Dietitian: Educational Requirements
Dietitians, or nutritionists, are healthcare professionals who develop and supervise diet programs that improve public health. They may serve as clinical dietitians in healthcare facilities, community dieticians in public health centers or management dieticians in food distribution facilities. Some dieticians work as self-employed consultants who provide nutritional services to clients. Read on to learn about education, licensing and certification for dieticians.
Educational Requirements for Dietitians
The minimum requirement for a career in dietetics is a bachelor's degree; however, some dieticians hold graduate degrees. There were 279 bachelor's and 18 master's degree programs approved by the Dietetic Association's (ADA) Commission on Accreditation for Dietetics Education (CADE) in 2009 (www.eatright.org).
Dietitians must hold at least a bachelor's degree in dietetics, nutrition or another health science field. Some colleges and universities offer Bachelor of Science in Dietetics programs comprised of didactic curricula approved by the ADA. These 4-year degree programs provide classroom instruction in clinical dietetics and qualify students for entry into a supervised practicum or internship. Core courses may include human nutrition, experimental foods, medical nutrition therapy, food service organization and quantity food production.
Dietitians wanting to advance may pursue a graduate degree, which might qualify them for research, public health or advanced clinical positions. Such programs may also be a viable option for a person who already holds a bachelor's degree in an unrelated field, but wishes to become a dietitian. Master of Science in Nutrition programs, for example, focus on research and clinical methods in nutrition and dietetics. Courses may include developmental nutrition, exercise physiology, metabolism, nutritional biochemistry and research methods. Students may also be required to complete a master's thesis.
Licensing Information for Dietitians
Most states require dietitians to obtain licensure, certification or registration to practice in the profession. Licensure is the strictest form of state regulation, maintaining that those who practice without a license are subject to prosecution. In states that require certification, dietitians must meet predetermined, state-specific qualifications to obtain certification. Certification usually is mandatory for the use of certain job titles. Those who are not certified may still practice in the profession, but are unable to use titles only available through certification. California is the only U.S. state that requires registration, which is the least restrictive form of regulation.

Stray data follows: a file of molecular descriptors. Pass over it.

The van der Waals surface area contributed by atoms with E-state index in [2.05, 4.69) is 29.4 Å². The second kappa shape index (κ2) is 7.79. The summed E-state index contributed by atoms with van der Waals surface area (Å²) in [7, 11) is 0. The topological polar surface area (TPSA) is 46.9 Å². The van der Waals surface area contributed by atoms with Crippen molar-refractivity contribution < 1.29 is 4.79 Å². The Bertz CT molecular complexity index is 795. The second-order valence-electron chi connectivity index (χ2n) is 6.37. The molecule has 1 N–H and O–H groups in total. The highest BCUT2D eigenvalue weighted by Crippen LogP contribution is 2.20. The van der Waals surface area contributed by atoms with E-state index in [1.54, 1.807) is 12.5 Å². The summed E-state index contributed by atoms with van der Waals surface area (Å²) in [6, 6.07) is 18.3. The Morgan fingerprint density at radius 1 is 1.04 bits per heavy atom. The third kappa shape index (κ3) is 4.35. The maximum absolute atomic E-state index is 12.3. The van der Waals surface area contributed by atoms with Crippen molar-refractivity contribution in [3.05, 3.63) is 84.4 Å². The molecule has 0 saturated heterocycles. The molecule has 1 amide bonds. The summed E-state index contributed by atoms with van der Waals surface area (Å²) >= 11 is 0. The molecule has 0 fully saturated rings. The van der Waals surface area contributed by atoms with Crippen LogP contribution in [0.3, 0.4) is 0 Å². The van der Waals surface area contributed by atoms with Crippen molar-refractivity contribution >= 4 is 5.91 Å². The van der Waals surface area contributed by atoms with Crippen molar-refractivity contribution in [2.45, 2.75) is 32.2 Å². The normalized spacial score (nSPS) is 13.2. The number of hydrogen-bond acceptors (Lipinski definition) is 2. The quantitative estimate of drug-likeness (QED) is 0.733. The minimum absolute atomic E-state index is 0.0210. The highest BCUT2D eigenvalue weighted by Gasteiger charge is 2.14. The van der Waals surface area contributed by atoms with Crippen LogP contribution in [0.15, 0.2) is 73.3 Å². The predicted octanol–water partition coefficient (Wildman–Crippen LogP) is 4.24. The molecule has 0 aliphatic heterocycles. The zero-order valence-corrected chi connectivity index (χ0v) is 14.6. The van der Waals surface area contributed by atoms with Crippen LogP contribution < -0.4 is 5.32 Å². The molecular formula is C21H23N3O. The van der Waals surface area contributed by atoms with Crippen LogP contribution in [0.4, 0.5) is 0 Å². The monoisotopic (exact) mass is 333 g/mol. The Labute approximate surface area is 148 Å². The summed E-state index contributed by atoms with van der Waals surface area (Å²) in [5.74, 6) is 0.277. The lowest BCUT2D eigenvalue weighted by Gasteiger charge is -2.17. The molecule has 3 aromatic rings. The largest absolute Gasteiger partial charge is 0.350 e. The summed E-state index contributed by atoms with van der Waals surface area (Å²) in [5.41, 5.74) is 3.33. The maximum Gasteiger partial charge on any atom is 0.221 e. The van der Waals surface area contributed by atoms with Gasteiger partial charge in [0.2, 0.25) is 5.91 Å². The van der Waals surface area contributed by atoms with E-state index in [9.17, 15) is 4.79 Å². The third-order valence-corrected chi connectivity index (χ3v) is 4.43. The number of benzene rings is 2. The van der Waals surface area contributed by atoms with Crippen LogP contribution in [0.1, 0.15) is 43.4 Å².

Professional Certification for Dietitians
The ADA offers the Registered Dietitian (RD) designation to food and nutrition professionals who hold bachelor's degrees from an approved educational program. Candidates for certification must also have completed a CADE-accredited practicum or internship program, which generally includes one year of supervised field work in a healthcare or food service facility. They are then eligible to sit for the Commission on Dietetic Registration's national exam and, upon passage, become certified. RDs must maintain certification by earning 75 continuing education credits every five years.
According to the U.S. Bureau of Labor Statistics (BLS), dietitian jobs were predicted to increase 20% from 2010-2020. This was due to a greater demand for more health and nutrition programs, as well as a growing elderly population in need of nutritional services. Dietitians and nutritionists made a mean yearly wage of $56,170 in May 2012, reported the BLS.
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